On Saturday morning Cate, Sarah, and I set out to on the Friends for Life Bike Rally Training Ride. You can sponsor me here.
Cate gets extra points because she did the ride still jet lagged and recovering from food poisoning, just back from her trip to Uganda, as part of the Nikibasika Development Program. She’s such a trooper. She also had a wedding to go to that night after riding. You can donate to the Nikibasika Development program here.
We were doing the 82 km Finch-Kleinburg ride.
On the bright side, it was my first ride this spring without significant wind. On the downside, hills! Usually I’m a fan of wind over hills. See Wind or hills? Pick your poison. But this spring, I’m about done with the wind. I keep telling myself that big spring winds are excellent training for summer riding. But that story only works for so long.
And it turns out these hills are fun. So much I’d go back for more. But I’d pick a different route to get there, I think. Like, drive.
That brings me to the one thing I hated about this ride suburban traffic and suburban drivers. It’s a given that I don’t like suburbs. My very old Facebook profile “about me” text (which needs rewriting and updating) says:
Philosopher, feminist, parent, a good friend, a lousy cocktail party companion (I’m small talk impaired), reasonably well disguised introvert, adrenaline junkie, bike geek, energetic, organized, argumentative, vegetarian/aspiring vegan, member of a busy family, weekend athlete (cyclist, soccer player, cross country skiier, weight lifter, swimmer, sometimes runner–when not injured), lousy with a keyboard (I can spell, I just can’t type). I love theatre and loathe personal drama. I love the country and the city, the great outdoors and urban neighbourhoods. Rather predictably I hate suburbs, factory farms, cars, big box stores and strip malls. I am downright tedious on the evils of television, ring roads, fast food, and the over protection of children so best not to even get started on those subjects. Likewise, I am over the top enthusiastic about biking, our velodrome, Aikido, academic life, and the joys of living as part of a large, extended family with porous boundaries and long tentacles.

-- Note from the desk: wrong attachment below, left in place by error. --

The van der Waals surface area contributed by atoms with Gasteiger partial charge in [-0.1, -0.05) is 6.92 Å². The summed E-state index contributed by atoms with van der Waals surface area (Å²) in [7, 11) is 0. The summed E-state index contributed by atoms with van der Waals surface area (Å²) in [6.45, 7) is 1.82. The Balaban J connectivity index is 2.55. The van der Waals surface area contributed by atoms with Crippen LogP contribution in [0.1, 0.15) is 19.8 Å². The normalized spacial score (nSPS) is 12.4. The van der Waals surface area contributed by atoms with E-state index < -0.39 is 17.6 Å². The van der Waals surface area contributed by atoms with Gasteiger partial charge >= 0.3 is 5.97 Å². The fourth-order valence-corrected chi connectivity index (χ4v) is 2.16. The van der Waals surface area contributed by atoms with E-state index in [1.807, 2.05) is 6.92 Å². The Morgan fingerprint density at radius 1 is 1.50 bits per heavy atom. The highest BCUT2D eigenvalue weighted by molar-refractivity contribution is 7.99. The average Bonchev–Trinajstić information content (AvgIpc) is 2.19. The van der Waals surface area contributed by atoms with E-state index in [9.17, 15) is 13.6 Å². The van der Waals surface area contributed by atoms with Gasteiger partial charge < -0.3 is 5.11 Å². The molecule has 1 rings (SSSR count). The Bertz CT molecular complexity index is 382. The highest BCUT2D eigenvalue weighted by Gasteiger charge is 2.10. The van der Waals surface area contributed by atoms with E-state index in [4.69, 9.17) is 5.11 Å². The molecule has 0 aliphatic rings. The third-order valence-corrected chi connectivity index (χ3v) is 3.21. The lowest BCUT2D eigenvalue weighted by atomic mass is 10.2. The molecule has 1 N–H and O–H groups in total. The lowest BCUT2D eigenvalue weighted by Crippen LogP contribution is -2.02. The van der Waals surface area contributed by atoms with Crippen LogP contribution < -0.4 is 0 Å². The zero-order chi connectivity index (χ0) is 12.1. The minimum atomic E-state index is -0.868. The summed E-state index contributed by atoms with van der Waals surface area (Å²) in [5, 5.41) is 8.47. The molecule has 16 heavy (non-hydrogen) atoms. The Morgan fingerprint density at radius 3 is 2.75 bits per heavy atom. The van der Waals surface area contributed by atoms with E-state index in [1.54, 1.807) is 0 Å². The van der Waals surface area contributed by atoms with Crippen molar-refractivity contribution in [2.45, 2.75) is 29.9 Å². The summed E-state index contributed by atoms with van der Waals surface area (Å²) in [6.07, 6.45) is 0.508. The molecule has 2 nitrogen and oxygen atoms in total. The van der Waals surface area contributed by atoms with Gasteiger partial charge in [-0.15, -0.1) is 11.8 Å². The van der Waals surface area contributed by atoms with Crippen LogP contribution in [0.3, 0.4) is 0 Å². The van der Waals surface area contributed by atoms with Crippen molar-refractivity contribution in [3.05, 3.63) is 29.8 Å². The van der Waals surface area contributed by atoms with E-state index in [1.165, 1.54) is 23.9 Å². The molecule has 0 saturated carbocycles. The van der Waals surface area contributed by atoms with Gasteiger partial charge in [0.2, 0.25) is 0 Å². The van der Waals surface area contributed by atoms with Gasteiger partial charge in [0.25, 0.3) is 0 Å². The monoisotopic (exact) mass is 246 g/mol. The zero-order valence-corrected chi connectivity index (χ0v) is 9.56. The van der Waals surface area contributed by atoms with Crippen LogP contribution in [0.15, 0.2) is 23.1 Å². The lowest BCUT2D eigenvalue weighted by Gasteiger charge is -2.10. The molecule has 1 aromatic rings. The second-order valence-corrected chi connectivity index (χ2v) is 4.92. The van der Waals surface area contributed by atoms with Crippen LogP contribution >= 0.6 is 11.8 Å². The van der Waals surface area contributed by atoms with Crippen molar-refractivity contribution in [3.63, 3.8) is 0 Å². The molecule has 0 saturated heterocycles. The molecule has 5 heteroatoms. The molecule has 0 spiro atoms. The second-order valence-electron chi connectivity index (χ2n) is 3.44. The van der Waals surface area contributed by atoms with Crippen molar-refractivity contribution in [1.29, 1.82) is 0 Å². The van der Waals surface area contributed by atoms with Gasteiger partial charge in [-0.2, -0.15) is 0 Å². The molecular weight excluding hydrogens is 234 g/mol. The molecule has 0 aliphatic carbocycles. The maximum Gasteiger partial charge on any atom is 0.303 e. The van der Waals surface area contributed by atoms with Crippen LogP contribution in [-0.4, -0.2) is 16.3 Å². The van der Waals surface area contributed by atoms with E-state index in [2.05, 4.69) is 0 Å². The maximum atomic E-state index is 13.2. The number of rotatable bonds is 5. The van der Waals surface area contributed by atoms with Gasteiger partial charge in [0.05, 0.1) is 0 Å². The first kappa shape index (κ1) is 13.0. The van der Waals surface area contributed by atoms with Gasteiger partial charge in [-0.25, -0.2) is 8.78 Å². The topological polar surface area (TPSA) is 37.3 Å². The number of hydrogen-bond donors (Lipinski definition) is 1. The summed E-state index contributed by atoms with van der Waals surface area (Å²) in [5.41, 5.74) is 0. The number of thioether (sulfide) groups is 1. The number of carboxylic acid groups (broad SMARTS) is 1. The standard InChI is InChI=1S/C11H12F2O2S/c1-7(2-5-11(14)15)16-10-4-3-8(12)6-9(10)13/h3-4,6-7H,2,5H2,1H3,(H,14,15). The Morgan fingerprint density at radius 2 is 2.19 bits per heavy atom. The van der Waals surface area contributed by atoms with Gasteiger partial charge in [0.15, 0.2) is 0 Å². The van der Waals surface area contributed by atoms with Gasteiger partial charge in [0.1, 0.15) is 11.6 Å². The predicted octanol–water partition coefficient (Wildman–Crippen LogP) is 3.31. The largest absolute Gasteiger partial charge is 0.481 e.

Ontario passed a safe passing law two years ago. It requires drivers to give people riding bikes one metre of room when passing. We rarely got that on the main through streets in the suburbs of Toronto where the subway lines end. The bike rally training rides all start and end at subway stations which makes sense for accessibility reasons. Lots of city dwellers, especially cyclist city dwellers, don’t own cars.
In the city I’m not so much bothered by close passing cars. Often in traffic I’m going faster than them and I’m the one passing. In the country I find most drivers respectful. They often move over and give you the whole lane when there’s no oncoming traffic.
But the suburbs? Not so much. Both this week and last I’ve had fast moving cars come scarily close. They deserve tickets. Sarah cycled up to one car at a light and told the driver they have to give us room. It’s the law.
There was also a lot of loud, scary honking for no good reason.
Wish the police were out there ticketing. They need to be doing this.
The one thing about the ride that I did love: rolling hills. OMG, these were fun. Not quite like this. But close.
I love zooming down big hills and seeing how far I get up the other side. As a larger ride for whom hills are often the main reason I want to weigh less (see Fat, fit, and why I want to be leaner anyway) it’s not often I meet hills to my taste. But good rolling hills? Zoom! Whee! I rarely need to switch to my small chain ring on the front. I can power up and over without tiring myself out. And these ones were particularly car-free and fun.
Here’s a more realistic picture of the Kleinburg hills. It’s from Dandy Horse Magazine.
What else is in Kleinburg? The McMichael Gallery. Here’s another rolling hill image from their Group of Seven collection.